During the eighteenth century in England, there were three Grand Lodges in operation; the ‘Moderns’, the ‘Antients’, founded in 1751, and the Grand Lodge of All England held at York, otherwise known as the York Grand Lodge, which declared itself as a Grand Lodge in 1726. A Freemason could move between the three Grand Lodges with ease, and there are quite a few examples of this, a more well-known example being William Preston, who had dealings with all three Grand Lodges at certain points in his Masonic career, eventually being a prominent figure behind the foundation of another independent Masonic body; the Grand Lodge South of the River Trent. Antient Masons who wanted to join a Modern lodge had to undergo a ‘remaking ceremony’, and there is plenty of evidence of Modern, Antient and York Masons visiting each other’s lodges and enjoying Freemasonry side-by-side in harmony at local level.
Today, the York Grand Lodge, which came to an end at the close of the eighteenth century, is a Masonic body that eagerly attracts the interest of Masonic researchers and is held in high regard, the York Grand Lodge having an early history that can be traced back to 1705 at least, before it called itself a Grand Lodge. What is interesting is that when an independent Grand Lodge emerges today, it is immediately termed as ‘bogus’ or ‘clandestine’. Websites appear to denounce them, announcements are made in Masonic Magazines to warn the unsuspecting Freemason not to become entangled with anyone from these pretend Grand Lodges at all costs, and aggressive campaigns are launched to discredit them.
Recent examples of these independent Grand Lodges can be seen with the emergence of the Regular Grand Lodge of England, which was founded in 2005. There was a revival of the Grand Lodge of All England held at York later in the same year, and there was the Grand Orient of the United States of America, founded around the same time. There are others, but in all cases, they have quickly been denounced as bogus, clandestine and pretend Grand Lodges. Formed by Freemasons who may have been dissatisfied at how mainstream Masonry was going or disgruntled by certain events that had occurred. Whatever the reason, like the York Grand Lodge in the eighteenth century, these new Grand Lodges acted as an alternative.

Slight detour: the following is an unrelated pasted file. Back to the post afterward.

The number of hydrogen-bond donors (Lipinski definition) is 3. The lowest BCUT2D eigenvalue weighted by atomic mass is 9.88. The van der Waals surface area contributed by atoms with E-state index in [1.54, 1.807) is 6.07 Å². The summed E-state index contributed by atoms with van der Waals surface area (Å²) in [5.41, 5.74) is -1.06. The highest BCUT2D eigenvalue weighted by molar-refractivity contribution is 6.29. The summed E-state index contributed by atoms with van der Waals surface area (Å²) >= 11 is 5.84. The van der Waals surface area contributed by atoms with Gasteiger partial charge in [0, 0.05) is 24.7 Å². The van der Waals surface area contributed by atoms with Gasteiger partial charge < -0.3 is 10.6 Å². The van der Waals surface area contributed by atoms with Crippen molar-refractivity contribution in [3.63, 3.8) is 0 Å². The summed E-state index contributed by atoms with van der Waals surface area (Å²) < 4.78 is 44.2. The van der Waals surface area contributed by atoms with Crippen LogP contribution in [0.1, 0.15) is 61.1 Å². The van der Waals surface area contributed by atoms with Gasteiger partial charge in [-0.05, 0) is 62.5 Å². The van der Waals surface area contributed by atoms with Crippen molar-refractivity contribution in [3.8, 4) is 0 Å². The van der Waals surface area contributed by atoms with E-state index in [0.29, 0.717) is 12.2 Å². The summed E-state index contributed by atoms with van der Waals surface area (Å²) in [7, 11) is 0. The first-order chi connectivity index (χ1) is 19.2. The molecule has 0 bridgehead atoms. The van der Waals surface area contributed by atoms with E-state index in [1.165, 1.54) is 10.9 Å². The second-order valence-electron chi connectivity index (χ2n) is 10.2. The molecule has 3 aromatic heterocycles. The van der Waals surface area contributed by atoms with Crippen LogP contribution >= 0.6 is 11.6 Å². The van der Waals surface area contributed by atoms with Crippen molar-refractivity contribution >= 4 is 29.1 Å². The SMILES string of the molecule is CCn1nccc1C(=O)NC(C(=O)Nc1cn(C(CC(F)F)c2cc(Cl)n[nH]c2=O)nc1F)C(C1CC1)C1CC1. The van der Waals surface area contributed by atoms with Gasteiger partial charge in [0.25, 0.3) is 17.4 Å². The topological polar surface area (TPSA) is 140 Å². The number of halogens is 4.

More Grand Lodges produce a choice as they offer a different forms of Masonry. Perhaps the emergence of independent Grand Lodges is part of the evolution of Freemasonry; many of the young men that join Freemasonry today seem to want more than just a dining club and are searching for enlightenment, a spiritual pathway that can produce a greater meaning to their lives. Perhaps the formation of these Grand Lodges are Masonic experiments that need to be done as a means of searching and revaluating the true meaning of Freemasonry – to experiment in ritual or administration, to do so without the restraints of rules and regulations that are enforced by an older generation of Masons from a different time.
After the Union of the ‘Moderns’ and the ‘Antients’ in 1813 in England, the Liverpool Masonic rebellion led to the reformation of the ‘Antients’ in the north of England in 1823, the rebellion leading to changes in the regulations of the recently formed United Grand Lodge of England, changes such as the relaxing of rigorous ritual rules and changes in administration, an example being the division of the large Lancashire province into East and West provinces. This rebel Grand Lodge survived in the Lancashire town of Wigan until 1913, when the last surviving lodge reconciled with the UGLE, the last of the ‘Antients’ being brought back into the fold. This reminds us that whatever Grand Lodge we are under, be it a regular Grand Lodge or an independent Grand Lodge, we are all Freemasons, and we are all on the square, searching for what was lost.